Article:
After years of uncertainty, a popular Medicaid program that helps people with disabilities leave institutions for community-based living is set to grow.

The Centers for Medicare and Medicaid Services said that it will make available over $110 million to expand Money Follows the Person. The Medicaid program gives states extra funds to provide employment, housing and other services to help people transition from nursing homes and other institutions to homes in the community.

More than 20 states and territories that are not currently participating in Money Follows the Person can qualify for up to $5 million each to get the program up and running in their areas, officials said.

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“Everyone deserves the opportunity to live at home, in their communities, and with their loved ones,” said Secretary of Health and Human Services Xavier Becerra. “This funding will bring dignity and peace of mind to even more seniors and people with disabilities across the country. We will continue expanding these programs to ensure all Americans have equitable access to the high-quality health care they deserve — no matter where they live.”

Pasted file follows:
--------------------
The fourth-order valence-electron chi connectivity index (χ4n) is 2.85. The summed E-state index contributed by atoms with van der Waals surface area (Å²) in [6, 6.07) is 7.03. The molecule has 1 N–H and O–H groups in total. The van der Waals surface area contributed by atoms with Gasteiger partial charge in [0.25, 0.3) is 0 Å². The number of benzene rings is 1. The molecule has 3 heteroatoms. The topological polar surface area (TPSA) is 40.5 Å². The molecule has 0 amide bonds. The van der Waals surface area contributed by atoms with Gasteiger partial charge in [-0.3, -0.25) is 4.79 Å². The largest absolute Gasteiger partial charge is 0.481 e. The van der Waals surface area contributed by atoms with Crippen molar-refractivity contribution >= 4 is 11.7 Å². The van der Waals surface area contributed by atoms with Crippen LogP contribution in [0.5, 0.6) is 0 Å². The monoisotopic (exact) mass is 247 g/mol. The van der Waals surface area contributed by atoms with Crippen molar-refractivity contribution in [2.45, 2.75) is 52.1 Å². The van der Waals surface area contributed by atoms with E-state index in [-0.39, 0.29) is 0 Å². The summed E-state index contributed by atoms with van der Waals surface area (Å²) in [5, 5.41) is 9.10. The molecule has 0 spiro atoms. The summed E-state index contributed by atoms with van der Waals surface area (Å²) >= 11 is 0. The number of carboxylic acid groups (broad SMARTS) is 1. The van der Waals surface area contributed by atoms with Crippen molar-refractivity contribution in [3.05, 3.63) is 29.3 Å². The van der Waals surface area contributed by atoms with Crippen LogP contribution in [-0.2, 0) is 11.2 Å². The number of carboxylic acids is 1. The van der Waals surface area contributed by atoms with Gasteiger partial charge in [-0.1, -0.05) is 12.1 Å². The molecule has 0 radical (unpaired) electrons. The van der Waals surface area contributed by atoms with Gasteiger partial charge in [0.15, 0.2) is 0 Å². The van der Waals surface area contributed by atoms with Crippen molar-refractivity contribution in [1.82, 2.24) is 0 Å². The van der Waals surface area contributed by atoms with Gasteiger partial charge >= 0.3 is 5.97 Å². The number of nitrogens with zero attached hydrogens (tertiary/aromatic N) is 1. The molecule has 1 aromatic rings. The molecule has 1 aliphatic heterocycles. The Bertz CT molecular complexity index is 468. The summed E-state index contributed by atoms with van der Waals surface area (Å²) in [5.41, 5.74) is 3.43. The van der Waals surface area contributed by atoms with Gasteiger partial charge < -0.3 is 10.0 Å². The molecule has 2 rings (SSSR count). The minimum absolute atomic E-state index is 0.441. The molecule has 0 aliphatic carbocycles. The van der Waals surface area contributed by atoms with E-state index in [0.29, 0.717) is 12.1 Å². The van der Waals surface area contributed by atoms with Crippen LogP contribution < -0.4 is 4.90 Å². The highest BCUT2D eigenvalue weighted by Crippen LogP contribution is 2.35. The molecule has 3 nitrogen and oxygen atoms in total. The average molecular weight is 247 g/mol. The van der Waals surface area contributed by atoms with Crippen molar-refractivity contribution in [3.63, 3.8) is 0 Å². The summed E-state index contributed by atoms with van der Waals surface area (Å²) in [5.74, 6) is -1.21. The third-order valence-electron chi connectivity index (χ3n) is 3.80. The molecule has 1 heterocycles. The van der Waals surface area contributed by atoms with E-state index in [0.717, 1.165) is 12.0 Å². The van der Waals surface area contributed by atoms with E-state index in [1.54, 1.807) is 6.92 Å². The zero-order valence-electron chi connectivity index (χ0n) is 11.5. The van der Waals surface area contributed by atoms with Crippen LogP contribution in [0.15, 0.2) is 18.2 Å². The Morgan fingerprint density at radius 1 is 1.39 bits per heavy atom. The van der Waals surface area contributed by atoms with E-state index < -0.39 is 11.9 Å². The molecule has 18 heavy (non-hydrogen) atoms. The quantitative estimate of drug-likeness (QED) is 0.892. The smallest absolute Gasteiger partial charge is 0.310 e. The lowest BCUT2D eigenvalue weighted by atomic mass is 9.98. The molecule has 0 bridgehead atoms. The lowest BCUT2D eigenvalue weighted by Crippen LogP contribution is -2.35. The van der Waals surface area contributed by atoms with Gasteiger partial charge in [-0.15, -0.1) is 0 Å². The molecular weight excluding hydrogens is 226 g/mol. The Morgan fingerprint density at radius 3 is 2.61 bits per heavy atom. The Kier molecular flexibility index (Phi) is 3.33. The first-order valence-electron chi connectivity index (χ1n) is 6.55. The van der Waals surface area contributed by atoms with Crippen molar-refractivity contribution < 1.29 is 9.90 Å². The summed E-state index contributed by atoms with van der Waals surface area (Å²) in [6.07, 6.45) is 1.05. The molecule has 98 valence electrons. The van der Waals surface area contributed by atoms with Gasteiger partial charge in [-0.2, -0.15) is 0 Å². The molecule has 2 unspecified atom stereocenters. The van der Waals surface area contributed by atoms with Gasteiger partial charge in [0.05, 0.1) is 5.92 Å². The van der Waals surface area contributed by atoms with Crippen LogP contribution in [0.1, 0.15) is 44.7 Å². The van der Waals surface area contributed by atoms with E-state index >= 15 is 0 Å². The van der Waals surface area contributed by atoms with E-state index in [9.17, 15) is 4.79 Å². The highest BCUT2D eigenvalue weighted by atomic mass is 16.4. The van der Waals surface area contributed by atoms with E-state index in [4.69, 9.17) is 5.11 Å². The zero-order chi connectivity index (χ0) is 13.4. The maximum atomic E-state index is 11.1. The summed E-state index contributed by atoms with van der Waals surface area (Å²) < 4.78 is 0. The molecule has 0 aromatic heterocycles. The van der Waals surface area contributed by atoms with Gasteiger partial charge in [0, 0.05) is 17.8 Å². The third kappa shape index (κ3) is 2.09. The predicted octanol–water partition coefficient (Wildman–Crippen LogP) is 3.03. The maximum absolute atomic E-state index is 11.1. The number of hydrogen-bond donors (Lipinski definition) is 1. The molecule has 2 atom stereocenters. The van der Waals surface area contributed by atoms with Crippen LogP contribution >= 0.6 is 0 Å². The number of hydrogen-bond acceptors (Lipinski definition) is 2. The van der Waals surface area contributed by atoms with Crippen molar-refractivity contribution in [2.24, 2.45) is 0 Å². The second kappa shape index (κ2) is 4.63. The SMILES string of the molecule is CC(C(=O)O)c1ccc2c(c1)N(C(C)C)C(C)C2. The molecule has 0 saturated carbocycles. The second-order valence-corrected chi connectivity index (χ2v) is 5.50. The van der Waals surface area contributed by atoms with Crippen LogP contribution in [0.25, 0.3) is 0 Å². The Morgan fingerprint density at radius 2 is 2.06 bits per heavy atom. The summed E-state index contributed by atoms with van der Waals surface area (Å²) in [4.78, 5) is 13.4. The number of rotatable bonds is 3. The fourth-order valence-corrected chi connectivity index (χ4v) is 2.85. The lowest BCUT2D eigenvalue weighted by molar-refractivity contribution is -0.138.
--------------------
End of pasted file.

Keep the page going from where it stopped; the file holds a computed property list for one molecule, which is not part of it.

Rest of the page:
Since being authorized in 2005, Medicaid officials said they’ve provided states with over $4 billion to help people transition out of institutions through the program.

However, after Money Follows the Person officially expired in 2016, the program was in limbo for years as Congress passed eight short-term extensions, including one as brief as seven days. The delays took their toll with many states halting transitions and closing their programs as money ran dry. Finally, in late 2020, the program was renewed for three years.

Between 2008 and 2020, Money Follows the Person helped more than 107,000 people leave institutions for community-based settings, according to the Centers for Medicare and Medicaid Services.

State Medicaid programs that are not already participating in Money Follows the Person have until May 31 to apply for the new funds.

For states that are already part of the program, federal Medicaid officials said they will now cover all costs for what are known as “supplemental services” and that category will be expanded to include additional supports to help people transition to the community including short-term housing and food assistance. Previously, states had been expected to pick up a portion of the cost for supplemental services.